Moving Images Part 1- Gobs of Fun!

Madrid, NM - Aerial view of Gob Piles

I sometimes envy landscape architects – they have some pretty clear problems to solve, and everyone likes plants. But one of the benefits of working at a large multidisciplinary design firm is that I can wander around the office and see what my colleagues are up to. Since we all speak the language of design we can usually talk pretty coherently across disciplines. I get to live the life of a landscape architect vicariously, but still escape at a moment’s notice when the going gets rough.

Last week, Landscape Architect Ken Romig introduced me to a project he is working on in Madrid, NM, a former mining town in the Ortiz Mountains near Santa Fe. Madrid’s coal mines shut down decades ago, and starting in the 1970’s the land and the mining shacks were sold in parcels to folks who wanted to live in a relatively isolated village community. Those buyers have been refining a sense of community here ever since; you can get a taste of its texture in the last scene of the motorcycle comedy “Wild Hogs”, although the actual residents are quite a bit more diverse. Unpainted mining shacks have been repainted and repurposed as galleries and cafes, while other traces of the mining operations remain unchanged, particularly the gob piles.

Gob is a low grade coal waste, and in Madrid it appears as a series of black hills by the side of the road, towering above rooftops in some locations. It blows around a bit in the windy season, and gives the town a tired, dusty aura. Since Madrid is listed as an Historic District by the National Parks Service, these nasty hulking masses are actually considered to be contributing assets to the historic fabric of the village, and they must be treated with a certain amount of reverence. Pretty weird really.

The problems are many: dust, erosion, the site of the black hills themselves, and possible contamination of water sources. But the consensus seems to be that these gob piles are an asset. They contribute to the sense of Madrid as a unique place with a unique history. Some residents are disappointed with previous remediation attempts, where piles were fenced off and redistributed, seriously altering their character and leaving things uglier than before. There is a mining museum in town, and mine shaft tours are being contemplated, so the gob piles certainly add realism to all this. But the problems are real and need to be addressed, and moving the gob piles is probably not an option – they are just too big!

The funding source for all past and proposed remediation projects is the New Mexico Abandoned Mine Land Program, where federal funds are allocated for the remediation of former mining sites. The solutions, from soil amendments and plantings to containment structures, or even interpretive signage and displays to make the sites into a sort of mining theme park, are for the residents of Madrid to decide. Ken would leave them as is, seeing beauty in an historic landscape, and focus instead on problems like drainage and erosion that are the result of turning a temporary mining operation into a permanent town. The next phase will be identifying and prioritizing these projects, and it will be interesting to see how things shake out. But here is where I leave off and go back to the building design at my desk -the identity of an entire community is more than I can handle today!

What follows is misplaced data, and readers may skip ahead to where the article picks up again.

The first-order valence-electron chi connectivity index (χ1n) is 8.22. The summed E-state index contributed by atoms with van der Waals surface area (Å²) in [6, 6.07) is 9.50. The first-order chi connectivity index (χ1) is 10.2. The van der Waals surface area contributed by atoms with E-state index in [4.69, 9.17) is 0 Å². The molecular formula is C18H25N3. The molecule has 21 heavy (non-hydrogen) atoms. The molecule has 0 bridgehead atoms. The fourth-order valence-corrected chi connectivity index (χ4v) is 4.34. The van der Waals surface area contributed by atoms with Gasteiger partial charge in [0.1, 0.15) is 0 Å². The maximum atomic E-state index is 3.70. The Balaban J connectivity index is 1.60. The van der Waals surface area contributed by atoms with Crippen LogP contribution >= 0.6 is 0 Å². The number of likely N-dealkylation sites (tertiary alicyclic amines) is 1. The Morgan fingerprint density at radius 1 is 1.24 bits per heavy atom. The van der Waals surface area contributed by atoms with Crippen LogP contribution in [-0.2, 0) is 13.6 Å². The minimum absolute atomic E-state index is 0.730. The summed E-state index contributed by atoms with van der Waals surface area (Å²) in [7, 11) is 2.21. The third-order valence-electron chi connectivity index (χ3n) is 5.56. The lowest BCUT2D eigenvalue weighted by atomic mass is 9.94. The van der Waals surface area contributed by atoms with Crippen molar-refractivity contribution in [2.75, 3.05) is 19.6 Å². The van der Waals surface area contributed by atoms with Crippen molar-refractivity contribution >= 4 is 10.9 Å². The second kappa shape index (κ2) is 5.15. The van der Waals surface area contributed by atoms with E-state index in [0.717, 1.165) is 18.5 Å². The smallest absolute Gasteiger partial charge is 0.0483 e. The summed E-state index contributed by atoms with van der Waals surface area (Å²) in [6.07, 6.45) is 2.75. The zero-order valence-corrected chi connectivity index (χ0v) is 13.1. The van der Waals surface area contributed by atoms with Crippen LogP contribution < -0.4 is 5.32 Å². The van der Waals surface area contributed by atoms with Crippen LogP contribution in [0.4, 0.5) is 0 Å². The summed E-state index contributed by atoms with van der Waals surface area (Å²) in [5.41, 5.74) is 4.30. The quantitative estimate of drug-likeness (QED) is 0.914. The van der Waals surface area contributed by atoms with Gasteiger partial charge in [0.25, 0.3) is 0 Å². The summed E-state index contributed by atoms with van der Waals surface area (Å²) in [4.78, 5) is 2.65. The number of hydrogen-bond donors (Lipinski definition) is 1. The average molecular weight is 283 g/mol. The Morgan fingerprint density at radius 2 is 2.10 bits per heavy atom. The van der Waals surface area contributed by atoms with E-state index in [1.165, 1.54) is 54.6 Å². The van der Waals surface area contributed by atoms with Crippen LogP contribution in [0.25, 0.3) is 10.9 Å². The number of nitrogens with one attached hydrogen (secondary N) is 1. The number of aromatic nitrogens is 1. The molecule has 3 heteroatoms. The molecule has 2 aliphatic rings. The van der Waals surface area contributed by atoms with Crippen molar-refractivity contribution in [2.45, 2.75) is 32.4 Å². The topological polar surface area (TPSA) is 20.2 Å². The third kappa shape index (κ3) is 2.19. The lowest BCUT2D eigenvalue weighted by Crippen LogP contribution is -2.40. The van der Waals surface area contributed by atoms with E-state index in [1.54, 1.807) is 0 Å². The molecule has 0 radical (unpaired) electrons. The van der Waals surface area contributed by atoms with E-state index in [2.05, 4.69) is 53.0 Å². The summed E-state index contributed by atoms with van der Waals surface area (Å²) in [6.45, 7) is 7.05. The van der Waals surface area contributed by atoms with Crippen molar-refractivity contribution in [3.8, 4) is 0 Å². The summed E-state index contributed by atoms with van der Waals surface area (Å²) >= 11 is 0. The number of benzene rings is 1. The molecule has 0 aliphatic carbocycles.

New Mexico Abandoned Mine Land Program


Wild Hogs


Hazardous Waste = History?

I definitely think it's quite ironic that if a pile of noxious coal mining waste stands long enough it can become historically significant. I wonder if it is more important to the people of Madrid to remediate the gob piles or to be reminded of the hazardous local history of coal mining.

Please read the report

As the technical lead and senior scientist for the Madrid project, I strongly recommend you read the report before coming to any conclusion. You can find it at

The laboratory testing indicates the gob piles/coal wastes in Madrid are not toxic. Their chemistry is essentially no different than the sedimentary outcrops that contain coal throughout the valley. In my 15 years of work reclaiming coal mines in the NM, I have seen very few areas that are truly "toxic". The gob generates dust when the wind blows, but probably less dust than the large areas denuded for the suburban sprawl on the West Mesa. The gob piles also contribute to localized issues with stormwater and erosion. But so do antiquated building codes requiring huge, oversized parking lots that increase stormwater runoff. Makes you wonder?!

I suggest you view the landscape with the eyes of someone who lives in the community rather than the more "gentrified" eyes of us outside of Madrid. Brett said it well: "They (the gob piles) contribute to the sense of Madrid as a unique place with a unique history." If some residents have an affection for the historical landscape that includes mining disturbances and gob piles, who are we to judge?

The planning process will ideally involve the discussion of the gob piles, their historical value and what piles contribute to environmental problems. Then a decision may be made by the community, AML and the stakeholders regarding possible remediation activities, if any. They may also choose to leave them be. That may be weird to an outsider, but then again, we don't live there.



Thanks for your response and link to the report. I've read the summary and I can see that finding an answer that is acceptable to the residents won't be easy. You're also right that my "gentrified eyes" don't fully appreciate how the gob piles contribute to make Madrid unique. That said, I'm still interested to see what comes of this process. Good luck to you and everyone in Madrid.